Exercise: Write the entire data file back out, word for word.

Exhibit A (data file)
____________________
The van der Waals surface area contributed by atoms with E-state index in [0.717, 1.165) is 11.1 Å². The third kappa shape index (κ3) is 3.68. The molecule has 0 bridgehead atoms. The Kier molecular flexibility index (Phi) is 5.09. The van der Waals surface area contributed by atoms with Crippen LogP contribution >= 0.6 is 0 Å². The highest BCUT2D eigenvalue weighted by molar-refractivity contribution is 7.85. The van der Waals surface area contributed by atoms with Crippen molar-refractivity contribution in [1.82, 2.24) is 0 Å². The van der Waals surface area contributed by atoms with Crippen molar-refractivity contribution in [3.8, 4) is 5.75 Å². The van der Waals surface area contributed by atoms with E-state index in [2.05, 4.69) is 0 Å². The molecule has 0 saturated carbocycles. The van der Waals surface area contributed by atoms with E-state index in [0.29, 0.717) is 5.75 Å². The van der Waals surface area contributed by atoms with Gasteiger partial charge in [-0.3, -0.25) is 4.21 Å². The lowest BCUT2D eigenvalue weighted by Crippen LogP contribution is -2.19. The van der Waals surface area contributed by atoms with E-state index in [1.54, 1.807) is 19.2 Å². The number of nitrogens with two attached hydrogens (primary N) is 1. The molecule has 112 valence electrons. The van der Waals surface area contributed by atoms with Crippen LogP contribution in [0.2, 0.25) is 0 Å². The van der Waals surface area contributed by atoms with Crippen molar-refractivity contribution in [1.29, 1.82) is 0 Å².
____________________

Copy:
The van der Waals surface area contributed by atoms with E-state index in [0.717, 1.165) is 11.1 Å². The third kappa shape index (κ3) is 3.68. The molecule has 0 bridgehead atoms. The Kier molecular flexibility index (Phi) is 5.09. The van der Waals surface area contributed by atoms with Crippen LogP contribution >= 0.6 is 0 Å². The highest BCUT2D eigenvalue weighted by molar-refractivity contribution is 7.85. The van der Waals surface area contributed by atoms with Crippen molar-refractivity contribution in [1.82, 2.24) is 0 Å². The van der Waals surface area contributed by atoms with Crippen molar-refractivity contribution in [3.8, 4) is 5.75 Å². The van der Waals surface area contributed by atoms with E-state index in [2.05, 4.69) is 0 Å². The molecule has 0 saturated carbocycles. The van der Waals surface area contributed by atoms with E-state index in [0.29, 0.717) is 5.75 Å². The van der Waals surface area contributed by atoms with Gasteiger partial charge in [-0.3, -0.25) is 4.21 Å². The lowest BCUT2D eigenvalue weighted by Crippen LogP contribution is -2.19. The van der Waals surface area contributed by atoms with E-state index in [1.54, 1.807) is 19.2 Å². The number of nitrogens with two attached hydrogens (primary N) is 1. The molecule has 112 valence electrons. The van der Waals surface area contributed by atoms with Crippen LogP contribution in [0.2, 0.25) is 0 Å². The van der Waals surface area contributed by atoms with Crippen molar-refractivity contribution in [1.29, 1.82) is 0 Å².